Immigrant Rights News -- Thurs, Sept. 7, 2006
Immigrant Rights News -- Thurs, Sept. 7, 2006
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1. San Francisco Chronicle, "IMMIGRANTS, LABOR WALK ON COMMON GROUND"
2. New York Times, "Hispanic Leaders Meet to Plan Strategy"
3. Tucson Citizen, "Two dead, six injured fleeing border patrol"
4. A draft cut of a mini-movie online about the border dynamics:
"Wallyball" -- you'll need Quick Time to view it:
(Go to http://www.apple.com/quicktime/download/win.html to get Quick Time)
San Francisco Chronicle
IMMIGRANTS, LABOR WALK ON COMMON GROUND
Reform issues attract members of both groups to Bay Area rallies
- Erin Allday, Jim Herron Zamora, Steve Rubenstein, Chronicle Staff Writers
Tuesday, September 5, 2006
Thousands of minority workers and labor activists took to the streets of San
Francisco, Oakland and San Jose on Monday to rally for immigration law
reform in the first major demonstrations on the issue since May, and the
first to take advantage of a new alliance between labor groups and Latino
By far the largest rally was in San Jose, as about 25,000 people, at
times taking up 10 blocks of Santa Clara Avenue, marched about 3 1/2 miles
Monday evening from Story Road to City Hall.
Several thousand people marched nearly 4 miles in Oakland, from the
Fruitvale district of East Oakland to the federal building downtown. The
crowd, estimated at 6,000 by organizers and half that size by police, waved
U.S. flags and carried signs calling for better treatment of
In San Francisco, members of hotel and janitor unions rallied alongside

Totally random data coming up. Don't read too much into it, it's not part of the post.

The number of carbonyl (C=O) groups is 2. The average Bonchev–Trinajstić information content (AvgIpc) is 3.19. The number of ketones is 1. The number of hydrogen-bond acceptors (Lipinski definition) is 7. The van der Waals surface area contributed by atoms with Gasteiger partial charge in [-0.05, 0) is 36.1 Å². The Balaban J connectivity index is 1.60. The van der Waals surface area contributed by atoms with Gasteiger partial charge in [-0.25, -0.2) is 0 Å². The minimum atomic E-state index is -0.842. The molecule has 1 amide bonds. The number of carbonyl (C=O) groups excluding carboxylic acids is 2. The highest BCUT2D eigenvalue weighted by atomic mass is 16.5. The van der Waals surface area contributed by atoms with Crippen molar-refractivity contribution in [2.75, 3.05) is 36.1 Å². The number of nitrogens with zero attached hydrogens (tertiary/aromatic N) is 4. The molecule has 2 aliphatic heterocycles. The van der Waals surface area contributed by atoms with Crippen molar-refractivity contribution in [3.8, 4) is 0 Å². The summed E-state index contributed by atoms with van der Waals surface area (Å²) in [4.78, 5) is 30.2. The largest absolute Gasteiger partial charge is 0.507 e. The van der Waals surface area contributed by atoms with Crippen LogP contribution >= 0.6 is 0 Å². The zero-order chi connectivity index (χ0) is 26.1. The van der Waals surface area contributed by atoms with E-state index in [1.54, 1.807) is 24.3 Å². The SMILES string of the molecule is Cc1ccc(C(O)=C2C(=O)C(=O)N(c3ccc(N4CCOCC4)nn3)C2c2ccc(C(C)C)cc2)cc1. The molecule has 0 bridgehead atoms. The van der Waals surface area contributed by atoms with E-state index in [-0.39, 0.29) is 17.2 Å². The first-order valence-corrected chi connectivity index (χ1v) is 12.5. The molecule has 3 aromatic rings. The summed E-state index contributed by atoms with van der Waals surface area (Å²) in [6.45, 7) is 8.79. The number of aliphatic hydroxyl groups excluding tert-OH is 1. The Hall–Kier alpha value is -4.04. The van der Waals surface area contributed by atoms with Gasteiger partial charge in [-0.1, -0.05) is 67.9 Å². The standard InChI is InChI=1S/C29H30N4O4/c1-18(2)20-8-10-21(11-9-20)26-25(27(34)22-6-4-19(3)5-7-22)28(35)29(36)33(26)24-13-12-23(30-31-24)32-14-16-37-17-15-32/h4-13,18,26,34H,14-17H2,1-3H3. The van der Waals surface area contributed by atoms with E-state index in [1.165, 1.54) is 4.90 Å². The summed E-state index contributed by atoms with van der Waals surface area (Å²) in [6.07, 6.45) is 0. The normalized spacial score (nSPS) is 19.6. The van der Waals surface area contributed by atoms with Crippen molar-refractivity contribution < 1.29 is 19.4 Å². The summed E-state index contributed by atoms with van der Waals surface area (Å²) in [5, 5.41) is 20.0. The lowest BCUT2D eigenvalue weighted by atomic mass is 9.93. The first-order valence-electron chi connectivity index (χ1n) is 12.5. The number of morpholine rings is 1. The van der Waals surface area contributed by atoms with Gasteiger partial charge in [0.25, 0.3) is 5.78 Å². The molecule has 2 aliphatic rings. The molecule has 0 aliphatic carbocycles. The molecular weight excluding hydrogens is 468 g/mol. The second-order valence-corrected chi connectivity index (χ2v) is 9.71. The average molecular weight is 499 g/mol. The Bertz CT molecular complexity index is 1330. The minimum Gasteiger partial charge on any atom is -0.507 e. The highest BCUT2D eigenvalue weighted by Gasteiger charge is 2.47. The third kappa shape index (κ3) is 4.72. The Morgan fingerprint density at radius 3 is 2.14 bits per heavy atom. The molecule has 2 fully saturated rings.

fieldworkers and other day laborers. The crowd filled three blocks on Market
Street as it marched from Justin Herman Plaza to City Hall.
"We've already crossed one border. We need to cross another border, a
border to legalization," Maria Marroquin, director of the Day Worker Center
in Mountain View, said at the San Francisco march. "We know we are
scapegoated for all of the problems in society. But if people understood our
struggle they would be with us, because this is a human struggle."
Immigration reform is stalled in Congress. Conservatives argue for
increased militarization at the borders, and two Republicans have proposed a
plan that would require illegal immigrants to leave the country and reapply
for admission and legal work status.
Immigration proponents are asking for amnesty for illegal workers in the
United States and a chance for the country's more than 11 million illegal
immigrants to become citizens.
The Labor Day rallies were small compared with the national
demonstrations that took place four months ago, when millions of immigrant
rights supporters marched in cities around the country.
Still, organizers said Labor Day seemed like a natural choice to
demonstrate a new alliance between unions and illegal workers -- groups that
have at times been at odds during the national immigration reform debate,
protesters noted. Some of the Oakland marchers carried signs that said, "We
"This is a debate within our organization," said Brian Cruz, a member of
Local 790 of the Service Employees International Union, whose 1.8 million
members in the United States and elsewhere include cafeteria workers,